Belfast Telegraph

Editor's Viewpoint: Death driving plague ruins another family

On one of the most beautiful days of the year, a young woman walked from her home in north Belfast on an errand. A short time later she was dead, struck down by the driver of a suspected stolen car being pursued by police.

The mother-of-two joins a long list of people who have been killed by those who steal vehicles and drive them at high speed around built-up areas. Once commonly referred to as joyriders, their more apt description is death drivers.

The plague of cars being stolen and driven around recklessly seems to have been with us for decades. And in spite of the many initiatives attempted, it is a crime that is resistant to eradication.

Even during the Troubles, when drivers of stolen cars often encountered heavily armed security roadblocks, the incidents scarcely diminished.

It is often seen as a crime committed by young people who eventually grow out of it, but sadly they are succeeded by another generation and so the death driving continues.

The advent of social media has given some of these criminals new platforms to perform on and videos of cars being driven at high speed around narrow streets while the occupants are cheered on by watching crowds of young people are commonplace.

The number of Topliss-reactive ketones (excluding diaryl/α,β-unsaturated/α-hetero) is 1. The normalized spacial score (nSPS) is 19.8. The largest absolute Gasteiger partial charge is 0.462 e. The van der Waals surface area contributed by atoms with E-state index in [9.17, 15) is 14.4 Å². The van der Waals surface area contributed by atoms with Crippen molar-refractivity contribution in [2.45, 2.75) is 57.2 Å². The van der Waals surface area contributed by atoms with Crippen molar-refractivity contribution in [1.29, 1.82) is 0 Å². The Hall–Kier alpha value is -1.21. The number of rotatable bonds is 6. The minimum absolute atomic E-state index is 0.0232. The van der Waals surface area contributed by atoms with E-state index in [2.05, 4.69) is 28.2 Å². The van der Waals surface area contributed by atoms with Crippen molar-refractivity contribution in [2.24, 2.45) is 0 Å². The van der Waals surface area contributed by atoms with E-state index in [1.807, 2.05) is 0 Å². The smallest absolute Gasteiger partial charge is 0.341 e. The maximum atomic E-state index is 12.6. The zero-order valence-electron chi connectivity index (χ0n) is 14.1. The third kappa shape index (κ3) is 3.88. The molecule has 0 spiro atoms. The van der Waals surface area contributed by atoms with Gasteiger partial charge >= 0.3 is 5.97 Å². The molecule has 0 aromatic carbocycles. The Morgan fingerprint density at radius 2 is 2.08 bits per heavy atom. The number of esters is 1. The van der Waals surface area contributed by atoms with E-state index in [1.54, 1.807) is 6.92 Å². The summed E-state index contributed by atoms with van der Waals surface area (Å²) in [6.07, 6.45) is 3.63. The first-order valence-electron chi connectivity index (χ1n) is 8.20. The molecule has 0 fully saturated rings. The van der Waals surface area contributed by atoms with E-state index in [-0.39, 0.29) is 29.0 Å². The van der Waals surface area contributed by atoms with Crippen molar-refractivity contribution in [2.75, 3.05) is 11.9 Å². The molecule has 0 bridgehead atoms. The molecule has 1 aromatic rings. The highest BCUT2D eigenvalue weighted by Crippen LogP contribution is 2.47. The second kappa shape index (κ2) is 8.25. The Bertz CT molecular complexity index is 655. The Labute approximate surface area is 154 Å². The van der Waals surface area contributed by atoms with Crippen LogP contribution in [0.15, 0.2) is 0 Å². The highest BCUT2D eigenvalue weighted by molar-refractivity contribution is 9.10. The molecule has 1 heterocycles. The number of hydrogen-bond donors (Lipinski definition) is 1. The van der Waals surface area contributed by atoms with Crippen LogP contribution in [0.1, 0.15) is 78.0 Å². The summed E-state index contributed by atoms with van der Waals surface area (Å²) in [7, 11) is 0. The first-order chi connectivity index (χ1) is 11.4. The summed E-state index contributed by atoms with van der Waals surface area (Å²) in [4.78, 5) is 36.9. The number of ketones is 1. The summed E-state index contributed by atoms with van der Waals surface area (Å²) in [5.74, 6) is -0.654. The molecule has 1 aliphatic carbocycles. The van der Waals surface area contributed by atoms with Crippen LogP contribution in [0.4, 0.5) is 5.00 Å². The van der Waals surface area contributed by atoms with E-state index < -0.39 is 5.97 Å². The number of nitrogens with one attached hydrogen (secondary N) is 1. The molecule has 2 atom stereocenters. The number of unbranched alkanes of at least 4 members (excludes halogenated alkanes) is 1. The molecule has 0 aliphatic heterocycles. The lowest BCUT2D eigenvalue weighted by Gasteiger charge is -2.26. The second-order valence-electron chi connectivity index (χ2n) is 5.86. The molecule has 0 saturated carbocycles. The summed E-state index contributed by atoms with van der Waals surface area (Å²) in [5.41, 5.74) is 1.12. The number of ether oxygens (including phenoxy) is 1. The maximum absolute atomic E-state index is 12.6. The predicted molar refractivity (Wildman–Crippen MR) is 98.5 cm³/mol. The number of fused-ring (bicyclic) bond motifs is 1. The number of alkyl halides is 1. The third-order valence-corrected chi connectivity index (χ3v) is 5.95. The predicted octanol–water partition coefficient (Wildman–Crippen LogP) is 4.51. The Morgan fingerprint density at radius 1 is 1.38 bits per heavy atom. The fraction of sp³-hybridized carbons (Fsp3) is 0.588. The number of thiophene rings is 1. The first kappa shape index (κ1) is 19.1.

Yet, as happened yesterday, the potential for tragedy is omnipresent. The unfortunate woman who was killed could have been anyone, as the car struck a number of vehicles as well as her. Indeed, it is fortunate that more people were not injured or killed.

The incident has now been referred to the Police Ombudsman because the PSNI was involved, but that merely shows the dilemma facing officers in cases where they spot a stolen vehicle being driven around.

Do they attempt to chase down the criminals and risk a high speed pursuit, or do they use some surveillance method to apprehend the drivers later?

Police are often criticised for failing to respond to calls about stolen vehicles, but they have to judge every case on its merits and take appropriate action.

The courts also come in for criticism as there is a public perception that those who steal cars are engaged in some sort of legal merry-go-round - apprehended, appear in court, bailed and repeat offend.

But there is a certainly a public appetite for severe sentences for those who injure or kill other people while driving a stolen car. In the meantime, a partner and two children are left bereft and grieving.

Belfast Telegraph

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